LATITUDE trial also shows positive survival benefits


In addition to the data from the STAMPEDE trial already reported, the data from the LATITUDE trial (NCT01715285) will also be presented at ASCO this afternoon — and they are also positive.

Fizazi et al. enrolled exclusively men newly diagnosed with high-risk, metastatic, hormone therapy-naive prostate cancer (mHNPC). The patients had to be newly diagnosed ≤ 3 months prior to randomization and they had to have ECOG scores of 0 to 2 (i.e., they had to be asymptomatic or have a relatively low level of symptomatic disease).

The patients also had to have at least two out of three other risk factors:

  • A Gleason score of  8 to 10
  • Three or more bone lesions
  • Measurable visceral metastases

These are similar to the types of men who were shown to benefit from treatment with androgen deprivation therapy (ADT) + docetaxel in the CHAARTED trial.

They enrolled a total of 1,199 patients who were then randomized 1:1 to treatment with either

  • ADT + placebos for abiraterone acetate and prednisone (i.e., standard care, as in the STAMPEDE trial, but without radiation) or
  • ADT + abiraterone acetate + prednisone

Co-primary end points for this study were overall survival (OS) and radiographic progression-free survival (rPFS).

Here are the results, which had become evident at the time of the first, planned, interim analysis — and led to the decision to stop the trial immediately so that men on the control arm could be switched to the more active combination therapy:

  • The median follow-up was 30.4 months.
  • There had been 406 deaths (i.e., 48 percent of patients) and radiographic progression among 593 patients).
  • Both primary endpoints and all secondary endpoints significantly favored ADT+ abiraterone acetate + prednisone.
  • In terms of overall survival (OS)
    • Average (median) overall survival for men of ADT + placebos was 34.7 months.
    • Average (median) overall survival was not reached for men on ADT + abiraterone acetate + prednisone
    • This difference was statistically significant (hazard ratio [HR] = 0.62; p < 0.0001).
  • In terms of radiographic progression-free survival (rPFS)
    • Average (median) rPFS for men of ADT + placebos was 14.8 months.
    • Average (median) rPFS was 33.0 months for men on ADT + abiraterone acetate + prednisone
    • This difference was statistically significant (HR = 0.47; p < 0.0001).
  • Grade 3/4 adverse events included
    • Hypertension in 20.3 percent of the patients treated with ADT + abiraterone + prednisone compared to 10.0 percent of patients treated with ADT alone.
    • Hypokalemia (low potassium levels) in 10.4 percent of the patients treated with ADT + abiraterone + prednisone compared to 1.3 percent of patients treated with ADT alone.
    • Increased ALT (5.5 vs 1.3 percent) or AST (4.4 vs 1.5 percent).

The authors conclude that

  • Early use of abiraterone acetate + prednisone added to ADT in patients with high-risk mHNPC yielded significantly improved OS, rPFS, and all secondary endpoints vs ADT and placebos alone.
  • ADT + abiraterone acetate + prednisone had a favorable risk/benefit ratio and supports early intervention with abiraterone acetate + prednisone in newly diagnosed, high-risk mHNPC.

The “New Prostate Cancer InfoLink would again note that the increase in risk for side effects from the early use of abiraterone acetate + prednisone is not minimal, and that clinicians will therefore need to monitor patients with caution on this type of therapy.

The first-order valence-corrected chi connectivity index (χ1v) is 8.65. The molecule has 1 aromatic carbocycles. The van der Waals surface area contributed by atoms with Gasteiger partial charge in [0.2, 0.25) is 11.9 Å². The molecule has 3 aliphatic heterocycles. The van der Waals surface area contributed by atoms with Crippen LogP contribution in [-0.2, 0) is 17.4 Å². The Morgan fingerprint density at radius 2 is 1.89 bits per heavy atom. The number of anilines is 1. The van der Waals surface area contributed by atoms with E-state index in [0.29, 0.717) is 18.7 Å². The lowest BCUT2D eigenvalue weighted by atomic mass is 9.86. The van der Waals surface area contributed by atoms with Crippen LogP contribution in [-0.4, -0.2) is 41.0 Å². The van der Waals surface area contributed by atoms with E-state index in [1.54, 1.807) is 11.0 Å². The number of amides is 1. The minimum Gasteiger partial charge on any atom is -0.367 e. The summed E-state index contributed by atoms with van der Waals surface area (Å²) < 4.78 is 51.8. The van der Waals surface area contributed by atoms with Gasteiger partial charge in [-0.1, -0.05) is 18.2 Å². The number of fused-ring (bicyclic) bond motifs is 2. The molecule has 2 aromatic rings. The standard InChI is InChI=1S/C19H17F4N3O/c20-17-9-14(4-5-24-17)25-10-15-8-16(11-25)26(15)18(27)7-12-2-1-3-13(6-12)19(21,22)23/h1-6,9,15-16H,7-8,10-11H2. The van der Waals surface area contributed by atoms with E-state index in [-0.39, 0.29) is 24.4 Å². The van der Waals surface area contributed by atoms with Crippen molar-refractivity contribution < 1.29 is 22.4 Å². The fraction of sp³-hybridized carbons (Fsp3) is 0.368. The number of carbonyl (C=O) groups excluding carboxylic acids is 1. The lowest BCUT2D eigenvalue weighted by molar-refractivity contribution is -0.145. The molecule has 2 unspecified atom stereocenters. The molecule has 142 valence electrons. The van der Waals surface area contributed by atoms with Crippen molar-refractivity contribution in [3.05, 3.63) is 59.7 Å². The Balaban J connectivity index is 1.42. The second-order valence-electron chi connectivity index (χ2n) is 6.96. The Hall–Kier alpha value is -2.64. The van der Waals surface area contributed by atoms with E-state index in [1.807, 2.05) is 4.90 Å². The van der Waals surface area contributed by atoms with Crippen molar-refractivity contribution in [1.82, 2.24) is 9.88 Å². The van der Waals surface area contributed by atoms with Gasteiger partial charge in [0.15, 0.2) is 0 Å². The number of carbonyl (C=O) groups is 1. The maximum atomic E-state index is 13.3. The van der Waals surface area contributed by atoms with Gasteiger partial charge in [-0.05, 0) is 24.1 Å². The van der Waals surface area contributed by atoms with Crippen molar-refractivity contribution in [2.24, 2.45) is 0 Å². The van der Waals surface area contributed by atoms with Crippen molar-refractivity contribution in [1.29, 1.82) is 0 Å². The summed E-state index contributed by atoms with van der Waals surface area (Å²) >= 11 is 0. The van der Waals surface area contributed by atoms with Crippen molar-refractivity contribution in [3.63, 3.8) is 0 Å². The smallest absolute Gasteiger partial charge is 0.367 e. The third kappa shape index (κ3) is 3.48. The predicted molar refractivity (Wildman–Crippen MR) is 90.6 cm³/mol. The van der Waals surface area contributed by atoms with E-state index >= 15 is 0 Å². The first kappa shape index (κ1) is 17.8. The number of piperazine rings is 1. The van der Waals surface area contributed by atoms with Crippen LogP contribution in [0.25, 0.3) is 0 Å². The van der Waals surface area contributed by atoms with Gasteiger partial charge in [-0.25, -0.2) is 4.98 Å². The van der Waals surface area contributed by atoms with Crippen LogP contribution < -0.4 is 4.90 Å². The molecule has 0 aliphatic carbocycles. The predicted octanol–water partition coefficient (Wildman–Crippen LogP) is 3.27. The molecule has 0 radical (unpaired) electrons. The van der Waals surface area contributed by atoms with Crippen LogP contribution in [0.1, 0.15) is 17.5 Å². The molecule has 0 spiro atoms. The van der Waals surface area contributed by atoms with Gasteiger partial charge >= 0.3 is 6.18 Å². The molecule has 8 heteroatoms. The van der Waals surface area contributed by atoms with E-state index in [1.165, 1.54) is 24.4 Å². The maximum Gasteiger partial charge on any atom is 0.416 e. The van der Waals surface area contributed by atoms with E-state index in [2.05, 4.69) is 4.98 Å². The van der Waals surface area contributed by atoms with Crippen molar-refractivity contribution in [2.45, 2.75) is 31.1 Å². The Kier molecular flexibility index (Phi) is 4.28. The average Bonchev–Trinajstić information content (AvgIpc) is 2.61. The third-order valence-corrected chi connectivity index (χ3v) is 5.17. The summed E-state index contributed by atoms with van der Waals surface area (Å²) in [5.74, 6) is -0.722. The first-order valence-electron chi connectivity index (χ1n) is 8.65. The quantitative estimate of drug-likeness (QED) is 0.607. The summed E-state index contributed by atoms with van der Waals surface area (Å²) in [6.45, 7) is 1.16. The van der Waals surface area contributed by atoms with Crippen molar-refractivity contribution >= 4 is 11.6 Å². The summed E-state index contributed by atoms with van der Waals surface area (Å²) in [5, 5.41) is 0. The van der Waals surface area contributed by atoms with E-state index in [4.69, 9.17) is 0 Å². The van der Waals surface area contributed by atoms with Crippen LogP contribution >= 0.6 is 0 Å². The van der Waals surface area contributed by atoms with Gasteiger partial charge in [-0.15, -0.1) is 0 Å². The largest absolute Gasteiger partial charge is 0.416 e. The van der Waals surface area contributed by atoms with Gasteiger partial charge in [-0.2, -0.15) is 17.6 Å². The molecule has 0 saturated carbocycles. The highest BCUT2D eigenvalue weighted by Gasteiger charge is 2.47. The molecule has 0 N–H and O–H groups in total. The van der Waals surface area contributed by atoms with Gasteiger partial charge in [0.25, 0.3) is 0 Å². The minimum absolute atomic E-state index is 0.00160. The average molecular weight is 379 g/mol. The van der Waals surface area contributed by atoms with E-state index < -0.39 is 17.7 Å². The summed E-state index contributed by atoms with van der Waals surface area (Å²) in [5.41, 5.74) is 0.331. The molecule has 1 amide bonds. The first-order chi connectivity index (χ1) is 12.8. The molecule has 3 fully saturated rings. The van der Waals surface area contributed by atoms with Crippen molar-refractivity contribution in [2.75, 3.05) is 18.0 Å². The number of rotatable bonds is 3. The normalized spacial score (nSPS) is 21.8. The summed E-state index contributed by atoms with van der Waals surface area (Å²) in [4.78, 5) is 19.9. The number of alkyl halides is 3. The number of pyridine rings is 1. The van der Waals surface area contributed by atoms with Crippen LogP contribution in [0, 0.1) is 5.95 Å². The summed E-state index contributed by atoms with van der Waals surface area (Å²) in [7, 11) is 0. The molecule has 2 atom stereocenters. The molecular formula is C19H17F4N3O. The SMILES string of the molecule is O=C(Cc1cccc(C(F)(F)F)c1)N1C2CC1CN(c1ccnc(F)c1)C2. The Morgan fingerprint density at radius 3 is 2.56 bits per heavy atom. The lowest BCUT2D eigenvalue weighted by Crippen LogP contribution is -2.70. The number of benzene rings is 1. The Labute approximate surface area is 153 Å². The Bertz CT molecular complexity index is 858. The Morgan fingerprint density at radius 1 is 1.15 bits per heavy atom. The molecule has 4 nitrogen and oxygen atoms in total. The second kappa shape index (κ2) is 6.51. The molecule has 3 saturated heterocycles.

6 Responses

  1. So I guess I’m not a candidate for this treatment being Gleason 9 with no visceral mets and one 9 mm bone metastasis found with an Axumin scan? I’m back on ADT3, am having the bone metastasis treated with three fractions of 9 grays per fraction with SBRT and will start on Xgeva.

  2. Dear Bob:

    In fact you do appear to be a candidate for this type of treatment. Read the entry criteria again. You only had to be metastatic and have one of the three high-risk criteria, not all three. However, the FDA hasn’t approved abiraterone acetate for this indication yet.

  3. Sitemaster
    The trial says patients needed 2 out of 3. I have only one: high G score. I’m glad I don’t qualify and hope I never do.

  4. My mistake. It’s been a busy day and I was thinking of the STAMPEDE trial data. However, I would also point out that just because you qualify for a particular type of treatment never means that you “have to” have such treatment.

  5. My husband isn’t newly diagnosed. Assuming he is not a candidate. He was diagnosed nearly 5 years ago: Stage IV, metastatic — bones and lymph node involvement. Please respond.

  6. Dear Ellen:

    This is actually a hard question to answer because there is now an argument that men like your husband, who have metastatic prostate cancer that is currently being controlled with just standard androgen deprivation therapy ADT or “hormone” therapy might, in fact, benefit from the immediate early addition of abiraterone acetate (Zytiga) to their current therapy.

    This is really something you will need to talk to your doctors about.

    However, a problem is going to be that this use of abiraterone acetate is not yet approved by the FDA and so insurance companies and Medicare may need some time to determine whether they can and will cover the costs of this early use of abiraterone acetate. They should. Of that there is no doubt, but … It is not a cheap drug and so if all the men in America who are on ADT for metastatic disease suddenly started getting treatment with abiraterone acetate too, the cost would be very considerable.
    This is

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